“Do you presume to blame me for your every failing?” Tywin said, and Tyrion felt his rage simmer down and begin to turn into a cold fury as he understood the implications of his father’s statement. “You—”

“Who was it that forbade me from visiting the Free Cities?” Tyrion cut through the man’s words with quiet anger. “Who was it that forbade me to go on a journey with Uncle Gerion to Old Valyria?”

Tywin didn’t answer.

“What was it you said, then?” Tyrion continued and imitated his father’s voice. “‘I will not hear of it. Your lack of responsibility has brought shame upon this house’. Do you remember?”

“I remember what I said.”

“And do you remember…” Tyrion said, eyes narrowing again. “What irresponsibility you were referring to, so long ago?”

“What of it?”

Tyrion opened his mouth before closing it.

This had been one of the very first things Tyrion had done as soon as he had attained the Lordship of Casterly Rock. As soon as he’d been able, Tyrion began his investigation.

Though that day was so long ago, Tyrion still remembered every moment as if it were only yesterday. He remembered every guard’s name, and what each one of them had done.

He’d tracked them down and had each one recall the events of that day— And then I killed each one, myself.

The things he had learned…

“It was a lie.” Tyrion whispered, unable to cope with his thoughts any longer. “It was all a lie, wasn’t it?”

Tyrion had to take a moment to calm himself again.

“Tysha wasn’t a whore.” Tyrion said. “Was she?”

Still, Tywin kept his silence.

Tyrion shook his head before fixing his fierce gaze onto his father. “I was in love. I married her.”

“You’re a Lannister.” Tywin finally spoke. “I could not have you marry a commoner. It would have brought shame to our House.”

Tyrion opened his mouth and closed it. He’d never expected his father to confess so easily.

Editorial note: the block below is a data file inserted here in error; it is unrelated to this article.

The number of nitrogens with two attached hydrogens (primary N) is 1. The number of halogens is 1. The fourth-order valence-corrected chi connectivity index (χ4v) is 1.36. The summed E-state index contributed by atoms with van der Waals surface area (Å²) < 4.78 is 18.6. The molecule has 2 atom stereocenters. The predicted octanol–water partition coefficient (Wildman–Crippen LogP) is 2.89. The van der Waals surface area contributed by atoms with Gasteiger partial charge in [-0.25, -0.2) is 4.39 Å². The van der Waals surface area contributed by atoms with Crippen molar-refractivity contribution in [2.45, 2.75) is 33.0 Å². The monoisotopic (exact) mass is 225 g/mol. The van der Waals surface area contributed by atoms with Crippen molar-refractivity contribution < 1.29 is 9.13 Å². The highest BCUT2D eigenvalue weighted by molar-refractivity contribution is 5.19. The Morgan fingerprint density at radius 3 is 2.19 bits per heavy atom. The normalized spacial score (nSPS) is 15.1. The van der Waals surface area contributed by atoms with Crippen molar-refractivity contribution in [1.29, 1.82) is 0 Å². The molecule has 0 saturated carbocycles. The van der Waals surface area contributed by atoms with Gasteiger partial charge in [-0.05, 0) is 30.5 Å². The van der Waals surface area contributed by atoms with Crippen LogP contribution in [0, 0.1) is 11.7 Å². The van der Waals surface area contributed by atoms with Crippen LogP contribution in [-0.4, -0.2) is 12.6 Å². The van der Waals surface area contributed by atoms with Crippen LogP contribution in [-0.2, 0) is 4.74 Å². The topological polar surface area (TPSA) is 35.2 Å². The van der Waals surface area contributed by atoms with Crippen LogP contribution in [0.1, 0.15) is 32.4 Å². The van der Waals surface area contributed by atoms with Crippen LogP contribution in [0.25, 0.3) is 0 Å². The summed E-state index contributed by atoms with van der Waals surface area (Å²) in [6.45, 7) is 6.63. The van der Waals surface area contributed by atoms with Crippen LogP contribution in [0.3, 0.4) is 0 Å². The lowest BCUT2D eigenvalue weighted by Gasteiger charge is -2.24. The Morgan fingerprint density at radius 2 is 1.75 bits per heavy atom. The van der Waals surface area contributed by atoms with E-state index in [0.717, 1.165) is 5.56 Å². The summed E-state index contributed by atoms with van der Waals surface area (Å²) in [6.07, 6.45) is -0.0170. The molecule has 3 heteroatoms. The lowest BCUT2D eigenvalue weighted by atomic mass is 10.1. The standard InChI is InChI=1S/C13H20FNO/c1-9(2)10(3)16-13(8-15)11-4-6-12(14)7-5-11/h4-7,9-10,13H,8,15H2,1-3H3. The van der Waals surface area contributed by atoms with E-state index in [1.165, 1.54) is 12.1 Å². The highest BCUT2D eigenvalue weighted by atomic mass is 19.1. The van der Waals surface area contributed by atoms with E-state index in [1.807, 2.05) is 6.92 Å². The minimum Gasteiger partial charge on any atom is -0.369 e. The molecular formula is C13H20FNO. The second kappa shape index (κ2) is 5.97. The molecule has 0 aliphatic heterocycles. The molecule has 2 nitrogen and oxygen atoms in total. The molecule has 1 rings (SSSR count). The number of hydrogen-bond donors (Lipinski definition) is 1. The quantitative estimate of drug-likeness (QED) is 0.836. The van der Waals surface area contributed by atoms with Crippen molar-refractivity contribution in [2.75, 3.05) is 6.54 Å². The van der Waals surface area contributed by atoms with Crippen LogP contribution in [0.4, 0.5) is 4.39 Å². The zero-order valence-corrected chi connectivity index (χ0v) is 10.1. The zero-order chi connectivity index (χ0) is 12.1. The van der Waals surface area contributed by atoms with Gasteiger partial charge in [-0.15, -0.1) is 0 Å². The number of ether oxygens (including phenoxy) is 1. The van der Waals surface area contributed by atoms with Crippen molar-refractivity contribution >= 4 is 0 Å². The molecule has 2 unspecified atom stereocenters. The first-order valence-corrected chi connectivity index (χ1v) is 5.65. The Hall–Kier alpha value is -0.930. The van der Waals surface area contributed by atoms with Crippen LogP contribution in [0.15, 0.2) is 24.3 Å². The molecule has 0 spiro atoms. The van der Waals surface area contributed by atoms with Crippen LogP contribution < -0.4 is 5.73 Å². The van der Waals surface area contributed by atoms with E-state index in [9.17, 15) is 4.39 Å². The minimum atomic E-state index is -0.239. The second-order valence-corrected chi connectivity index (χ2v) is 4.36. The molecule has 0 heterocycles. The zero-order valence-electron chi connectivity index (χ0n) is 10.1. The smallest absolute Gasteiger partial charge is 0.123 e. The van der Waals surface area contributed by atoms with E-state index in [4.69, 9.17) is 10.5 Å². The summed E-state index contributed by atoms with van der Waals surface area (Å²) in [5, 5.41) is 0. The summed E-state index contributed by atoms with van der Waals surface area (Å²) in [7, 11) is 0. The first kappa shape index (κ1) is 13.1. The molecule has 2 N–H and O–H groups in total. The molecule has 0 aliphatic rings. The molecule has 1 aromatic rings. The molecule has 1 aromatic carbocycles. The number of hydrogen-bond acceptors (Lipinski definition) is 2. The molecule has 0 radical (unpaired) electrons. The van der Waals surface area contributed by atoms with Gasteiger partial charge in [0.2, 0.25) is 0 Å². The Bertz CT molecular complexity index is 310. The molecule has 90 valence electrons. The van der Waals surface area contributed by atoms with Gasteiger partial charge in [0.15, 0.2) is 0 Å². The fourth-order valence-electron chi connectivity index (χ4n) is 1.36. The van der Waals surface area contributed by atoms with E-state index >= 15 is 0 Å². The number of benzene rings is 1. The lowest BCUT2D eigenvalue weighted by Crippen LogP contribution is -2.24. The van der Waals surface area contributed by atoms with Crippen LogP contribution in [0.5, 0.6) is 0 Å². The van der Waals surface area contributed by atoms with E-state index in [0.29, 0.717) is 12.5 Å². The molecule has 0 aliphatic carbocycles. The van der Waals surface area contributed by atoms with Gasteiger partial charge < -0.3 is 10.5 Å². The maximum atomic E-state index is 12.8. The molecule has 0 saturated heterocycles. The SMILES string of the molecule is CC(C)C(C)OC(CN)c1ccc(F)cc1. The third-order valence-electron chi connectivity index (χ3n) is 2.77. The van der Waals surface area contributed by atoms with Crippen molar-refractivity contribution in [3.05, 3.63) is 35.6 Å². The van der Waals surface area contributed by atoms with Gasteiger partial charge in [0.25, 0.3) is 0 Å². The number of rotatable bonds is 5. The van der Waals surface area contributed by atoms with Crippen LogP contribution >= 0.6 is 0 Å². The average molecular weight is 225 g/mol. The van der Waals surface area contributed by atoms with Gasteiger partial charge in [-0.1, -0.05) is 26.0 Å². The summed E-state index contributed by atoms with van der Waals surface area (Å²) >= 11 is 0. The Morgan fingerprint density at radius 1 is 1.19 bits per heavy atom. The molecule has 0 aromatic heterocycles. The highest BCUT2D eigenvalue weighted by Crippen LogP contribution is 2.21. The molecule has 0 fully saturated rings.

“You speak of loving the family name as much as I.” Tywin said, his head tilting towards the banner of House Lannister proudly displayed over his bed. “And yet you wished to besmirch it with a commoner’s blood, instead of a girl from a noble House. I was able to reverse the damage before it was too late.”

Reverse the damage?” Tyrion replied, his voice rising before he controlled himself. “You could have had the marriage annulled and sent her on her way. You could have spoken to me beforehand. There were many things you could have done to reverse the damage. Instead…”

Tyrion stopped again.

“Instead.” He growled before calming himself and looking down. “Well… you did that.”

A deafening silence gripped both men, with one unwilling to speak and the other feeling too numb to utter a single word.

“I killed them, you know.” Tyrion broke out of his fugue and spoke.

“Who?” Tywin said.

“The guards from that day.” Tyrion said, looking back up at his father as he unsheathed the dagger he always carried with him now. “I killed every last one… with this. After I got what I wanted, of course.”

“And you’re here to kill me, now.” Tywin said.

“Oh, no.” Tyrion shook his head.

He smiled, not feeling happy in the slightest. “Death for you would be a relief. I imagine being locked away in here is anathema to a man like you. And so, here you will sit, until the end of your days. Goodbye, father.”

Tyrion moved to leave.

“Don’t blame your brother.” Tywin said as Tyrion walked away. “I commanded him to do what he did.”

Tyrion paused at the end of the hall and gave his father one last look before shaking his own head and leaving.

He had hoped to clear his head before his meeting with Jaime and the lords with him, but it seemed that he would find no respite, on this day.